Living on the Land: Winter Livestock Care

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Brian Tuck, Shilah Olson, Ellen Hammond and Susan Kerr
EC 1635x | December 2010 |

Winter’s lower temperatures and moist air place extra stress on livestock. Most livestock are well adapted to cold weather, but sick, elderly, or young animals and those under unusual stress are more susceptible.


Most livestock can handle wind chills above 20°F without much stress. But, to stay healthy, they need a dry place to escape cold rains, wet snow, and wind.

While natural protection and windbreaks may be adequate, three-sided sheds opening away from prevailing winds are best. Allow enough room for livestock to lie down safely without being trampled or smothered. Good, clean, dry bedding insulates livestock from the cold ground, which draws away body heat.

Table 1. Shed space recommended per head

  • Cows: 30 sq ft
  • Calves: 15 sq ft
  • Horses: 100-150 sq ft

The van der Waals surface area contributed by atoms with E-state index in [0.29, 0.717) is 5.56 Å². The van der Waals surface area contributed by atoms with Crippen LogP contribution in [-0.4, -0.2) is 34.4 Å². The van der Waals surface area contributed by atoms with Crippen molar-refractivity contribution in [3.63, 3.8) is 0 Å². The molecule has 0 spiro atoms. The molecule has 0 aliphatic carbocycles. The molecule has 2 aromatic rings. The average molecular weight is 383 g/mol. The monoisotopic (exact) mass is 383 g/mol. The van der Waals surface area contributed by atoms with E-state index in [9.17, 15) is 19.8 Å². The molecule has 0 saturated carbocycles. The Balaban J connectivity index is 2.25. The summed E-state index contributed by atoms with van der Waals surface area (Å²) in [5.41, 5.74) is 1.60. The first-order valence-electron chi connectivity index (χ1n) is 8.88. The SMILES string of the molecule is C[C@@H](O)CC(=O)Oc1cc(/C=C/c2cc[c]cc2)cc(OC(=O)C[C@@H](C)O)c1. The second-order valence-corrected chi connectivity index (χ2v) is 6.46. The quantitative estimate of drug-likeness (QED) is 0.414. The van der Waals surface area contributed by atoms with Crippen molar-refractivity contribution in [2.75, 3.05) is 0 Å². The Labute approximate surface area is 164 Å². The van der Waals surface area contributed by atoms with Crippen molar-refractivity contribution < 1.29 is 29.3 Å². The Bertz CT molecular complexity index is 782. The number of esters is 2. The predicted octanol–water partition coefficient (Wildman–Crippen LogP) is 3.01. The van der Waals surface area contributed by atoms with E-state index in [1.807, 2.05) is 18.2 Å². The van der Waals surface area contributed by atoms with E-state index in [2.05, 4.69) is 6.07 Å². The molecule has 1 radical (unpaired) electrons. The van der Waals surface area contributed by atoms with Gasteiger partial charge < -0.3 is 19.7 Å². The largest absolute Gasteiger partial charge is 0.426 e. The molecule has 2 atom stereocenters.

• Sheep: 8 sq ft
  • Ewe w/lamb: 12 sq ft
  • Goats: 10 sq ft
  • Llama: 25-30 sq ft
  • Alpaca: 20-30 sq ft


People often think they should feed livestock extra grain when the weather is cold. However, it’s the fermentation of fiber that creates body heat while releasing energy. Good quality grass hay or alfalfa is effective (and less expensive) for body heat production during cold weather.

Refer to the “Animal Forage” chart to determine monthly feed requirements. The basic guideline is to feed 2% to 3% of an animal’s body weight in dry matter per day. Hay contains about 10% water, so 100 pounds of dry would be 110 pounds of hay. (If you feed poor quality hay, you’ll need more.) Also, weights shown in the table are for actual consumption in dry matter, so include at least 10% more to account for waste.

Table 2. Animal forage (dry matter)

  • 1 cow (1,000 lb): 800 lb/month
  • 1 horse: 1,000 lb/month